The Natural Order of Things

Horticulture is a pursuit of such breadth and all-encompassing habit, that many of those who practice it may seem as distant from one another as those of different professions altogether. Winterbourne was conceived at the height of the Arts and Crafts movement. Inspired by the movement’s chief protagonist, Gertrude Jekyll, the cult of the herbaceous border is writ large across the suburban villa landscape. Yet, although Jekyll’s ideas have long since endured … More The Natural Order of Things

Snapshot: Now and Then

 Winterbourne’s broad terrace was employed successfully by architect, JL Ball, as a means of transitioning from house to garden. Ball prescribed a typically understated treatment of the retaining wall and in particular the small verandah which links projecting cross wings on either side: ‘the ceiling and walls inside the verandah to be whitewashed and the … More Snapshot: Now and Then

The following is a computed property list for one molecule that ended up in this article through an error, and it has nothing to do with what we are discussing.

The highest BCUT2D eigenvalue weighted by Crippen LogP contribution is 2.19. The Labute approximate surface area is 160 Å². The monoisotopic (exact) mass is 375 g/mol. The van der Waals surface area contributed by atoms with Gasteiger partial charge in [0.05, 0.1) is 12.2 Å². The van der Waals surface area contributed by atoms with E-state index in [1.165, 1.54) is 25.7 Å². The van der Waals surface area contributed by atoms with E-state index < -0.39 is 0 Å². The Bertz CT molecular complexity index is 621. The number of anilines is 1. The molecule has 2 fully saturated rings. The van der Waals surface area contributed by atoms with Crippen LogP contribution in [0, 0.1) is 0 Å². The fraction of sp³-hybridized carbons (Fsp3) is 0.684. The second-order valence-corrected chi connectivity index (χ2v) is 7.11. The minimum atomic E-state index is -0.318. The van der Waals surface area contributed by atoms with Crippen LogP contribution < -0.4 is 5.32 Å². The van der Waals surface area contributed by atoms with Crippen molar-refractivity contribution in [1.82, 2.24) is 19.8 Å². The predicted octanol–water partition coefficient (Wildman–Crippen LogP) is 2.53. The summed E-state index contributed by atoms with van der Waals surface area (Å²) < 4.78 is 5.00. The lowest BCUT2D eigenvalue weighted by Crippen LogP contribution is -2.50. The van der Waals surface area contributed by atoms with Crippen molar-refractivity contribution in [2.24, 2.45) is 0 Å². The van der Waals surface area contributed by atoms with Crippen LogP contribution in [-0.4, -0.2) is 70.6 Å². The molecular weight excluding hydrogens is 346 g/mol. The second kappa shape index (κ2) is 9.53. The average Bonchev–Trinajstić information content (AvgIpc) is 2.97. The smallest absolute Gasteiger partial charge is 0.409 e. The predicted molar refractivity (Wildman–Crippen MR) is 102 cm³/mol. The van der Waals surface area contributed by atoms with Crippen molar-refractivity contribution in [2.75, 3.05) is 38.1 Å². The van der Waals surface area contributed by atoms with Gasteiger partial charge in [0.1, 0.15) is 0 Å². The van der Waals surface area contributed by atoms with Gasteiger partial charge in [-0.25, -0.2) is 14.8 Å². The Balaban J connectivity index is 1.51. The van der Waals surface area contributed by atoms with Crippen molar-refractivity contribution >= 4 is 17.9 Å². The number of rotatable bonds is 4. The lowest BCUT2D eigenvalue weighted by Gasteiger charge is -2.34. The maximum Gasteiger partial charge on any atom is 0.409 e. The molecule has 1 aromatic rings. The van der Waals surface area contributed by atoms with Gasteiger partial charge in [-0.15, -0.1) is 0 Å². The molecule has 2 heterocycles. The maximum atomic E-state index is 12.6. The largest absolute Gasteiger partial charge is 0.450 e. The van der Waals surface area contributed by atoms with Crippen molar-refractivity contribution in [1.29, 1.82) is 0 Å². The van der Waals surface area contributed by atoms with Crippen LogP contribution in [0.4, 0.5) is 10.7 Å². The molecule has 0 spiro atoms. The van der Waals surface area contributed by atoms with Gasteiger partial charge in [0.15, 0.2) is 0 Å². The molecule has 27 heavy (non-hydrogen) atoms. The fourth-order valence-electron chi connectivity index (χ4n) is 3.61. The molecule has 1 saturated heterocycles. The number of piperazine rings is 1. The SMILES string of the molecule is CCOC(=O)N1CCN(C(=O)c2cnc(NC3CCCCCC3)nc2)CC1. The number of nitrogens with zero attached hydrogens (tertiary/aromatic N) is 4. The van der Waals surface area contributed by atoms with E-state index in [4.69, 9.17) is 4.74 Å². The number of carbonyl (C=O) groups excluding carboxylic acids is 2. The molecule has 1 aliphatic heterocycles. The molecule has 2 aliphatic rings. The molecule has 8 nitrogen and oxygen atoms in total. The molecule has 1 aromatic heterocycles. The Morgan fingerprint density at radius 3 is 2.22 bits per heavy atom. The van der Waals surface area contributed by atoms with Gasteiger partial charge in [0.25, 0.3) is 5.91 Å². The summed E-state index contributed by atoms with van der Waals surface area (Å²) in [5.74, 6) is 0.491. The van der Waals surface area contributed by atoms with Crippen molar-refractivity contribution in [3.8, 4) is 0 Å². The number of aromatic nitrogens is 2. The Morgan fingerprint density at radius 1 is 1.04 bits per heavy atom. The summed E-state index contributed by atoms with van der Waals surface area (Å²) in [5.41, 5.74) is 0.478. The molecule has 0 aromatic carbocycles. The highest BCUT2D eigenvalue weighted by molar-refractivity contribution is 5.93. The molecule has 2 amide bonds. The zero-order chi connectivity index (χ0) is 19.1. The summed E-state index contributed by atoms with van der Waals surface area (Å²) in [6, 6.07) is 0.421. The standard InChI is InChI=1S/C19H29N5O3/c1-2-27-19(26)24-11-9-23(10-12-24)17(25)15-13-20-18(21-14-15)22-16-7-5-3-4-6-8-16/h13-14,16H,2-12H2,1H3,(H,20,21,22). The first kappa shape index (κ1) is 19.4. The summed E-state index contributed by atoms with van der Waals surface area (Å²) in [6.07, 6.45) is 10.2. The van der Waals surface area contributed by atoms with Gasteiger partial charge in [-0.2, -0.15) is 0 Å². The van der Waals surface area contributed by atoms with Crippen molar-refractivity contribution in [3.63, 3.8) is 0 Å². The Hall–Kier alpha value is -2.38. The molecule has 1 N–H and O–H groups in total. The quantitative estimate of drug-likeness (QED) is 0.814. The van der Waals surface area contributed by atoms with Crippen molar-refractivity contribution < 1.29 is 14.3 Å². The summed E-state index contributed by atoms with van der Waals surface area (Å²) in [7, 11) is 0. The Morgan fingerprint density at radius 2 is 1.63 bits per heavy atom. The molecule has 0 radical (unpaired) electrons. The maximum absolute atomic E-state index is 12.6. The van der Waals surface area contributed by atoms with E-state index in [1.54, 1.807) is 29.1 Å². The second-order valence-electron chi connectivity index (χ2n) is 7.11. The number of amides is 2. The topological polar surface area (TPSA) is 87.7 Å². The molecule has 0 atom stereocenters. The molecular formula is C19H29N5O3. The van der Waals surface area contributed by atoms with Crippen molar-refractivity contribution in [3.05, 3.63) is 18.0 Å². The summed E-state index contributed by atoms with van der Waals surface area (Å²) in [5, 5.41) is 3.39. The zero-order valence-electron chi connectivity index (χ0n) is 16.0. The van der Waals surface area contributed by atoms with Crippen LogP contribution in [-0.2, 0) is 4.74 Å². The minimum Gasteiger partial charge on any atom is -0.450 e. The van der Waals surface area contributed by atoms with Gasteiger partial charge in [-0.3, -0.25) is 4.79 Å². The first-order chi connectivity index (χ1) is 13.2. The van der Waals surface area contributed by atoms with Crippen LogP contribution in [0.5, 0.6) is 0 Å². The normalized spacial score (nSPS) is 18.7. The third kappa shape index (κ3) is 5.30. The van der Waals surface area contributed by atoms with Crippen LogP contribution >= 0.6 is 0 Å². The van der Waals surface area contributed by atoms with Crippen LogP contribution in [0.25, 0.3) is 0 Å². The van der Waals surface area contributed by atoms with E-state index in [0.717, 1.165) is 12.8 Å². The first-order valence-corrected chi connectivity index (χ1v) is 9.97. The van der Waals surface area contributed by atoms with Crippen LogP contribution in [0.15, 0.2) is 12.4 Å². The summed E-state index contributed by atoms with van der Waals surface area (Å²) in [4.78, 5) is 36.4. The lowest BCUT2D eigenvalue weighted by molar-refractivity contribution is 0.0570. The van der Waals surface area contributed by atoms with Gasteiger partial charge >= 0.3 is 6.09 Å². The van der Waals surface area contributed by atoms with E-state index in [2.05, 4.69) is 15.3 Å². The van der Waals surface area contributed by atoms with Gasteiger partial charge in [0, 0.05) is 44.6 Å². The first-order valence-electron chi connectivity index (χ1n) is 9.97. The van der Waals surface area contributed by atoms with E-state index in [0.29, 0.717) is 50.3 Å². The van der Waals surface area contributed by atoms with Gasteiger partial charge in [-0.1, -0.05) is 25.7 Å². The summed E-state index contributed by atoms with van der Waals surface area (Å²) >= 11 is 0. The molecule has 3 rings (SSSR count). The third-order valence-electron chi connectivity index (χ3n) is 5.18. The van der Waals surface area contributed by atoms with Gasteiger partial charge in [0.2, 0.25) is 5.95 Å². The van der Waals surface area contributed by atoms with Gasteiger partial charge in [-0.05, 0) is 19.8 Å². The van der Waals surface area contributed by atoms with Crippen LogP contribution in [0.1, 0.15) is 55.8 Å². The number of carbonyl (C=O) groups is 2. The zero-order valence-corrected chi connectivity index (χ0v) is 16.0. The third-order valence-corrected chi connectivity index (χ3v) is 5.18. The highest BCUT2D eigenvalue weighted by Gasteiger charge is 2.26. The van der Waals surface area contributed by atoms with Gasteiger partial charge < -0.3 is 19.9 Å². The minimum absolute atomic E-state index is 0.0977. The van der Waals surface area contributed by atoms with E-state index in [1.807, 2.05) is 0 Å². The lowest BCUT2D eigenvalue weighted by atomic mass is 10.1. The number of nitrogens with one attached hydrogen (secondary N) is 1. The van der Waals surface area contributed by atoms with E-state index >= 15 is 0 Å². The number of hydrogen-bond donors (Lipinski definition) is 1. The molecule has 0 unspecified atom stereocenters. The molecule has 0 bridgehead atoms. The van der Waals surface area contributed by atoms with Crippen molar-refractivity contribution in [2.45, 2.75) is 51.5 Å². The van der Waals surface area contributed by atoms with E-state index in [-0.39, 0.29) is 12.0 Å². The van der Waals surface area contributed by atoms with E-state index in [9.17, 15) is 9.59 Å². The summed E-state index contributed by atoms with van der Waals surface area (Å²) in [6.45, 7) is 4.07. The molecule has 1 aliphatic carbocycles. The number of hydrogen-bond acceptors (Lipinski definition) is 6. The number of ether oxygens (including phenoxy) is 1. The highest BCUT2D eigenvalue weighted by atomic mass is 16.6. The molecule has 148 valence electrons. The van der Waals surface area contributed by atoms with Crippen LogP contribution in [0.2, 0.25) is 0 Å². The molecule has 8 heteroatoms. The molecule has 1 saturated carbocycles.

Food for Thought

When Winterbourne’s architect, Joseph Lancaster Ball, was instructed by the Nettlefolds to design the hard landscape immediately surrounding the property, he gave as much care and attention to the five-sided Walled Garden as he did to the house itself. Here, Arts and Crafts traditions emerged again in the surrounding country first tamed by Ball, and … More Food for Thought

Blowing Hot and Cold

In 1944 Winterbourne’s third and final private owner, John Nicolson, bequeathed the house and garden to the University of Birmingham. Responsibility for the garden was assumed by the Department of Botany who quickly renamed the grounds as the ‘Winterbourne Research Gardens’ supplementing the already established plant collection with new species intended for use by students … More Blowing Hot and Cold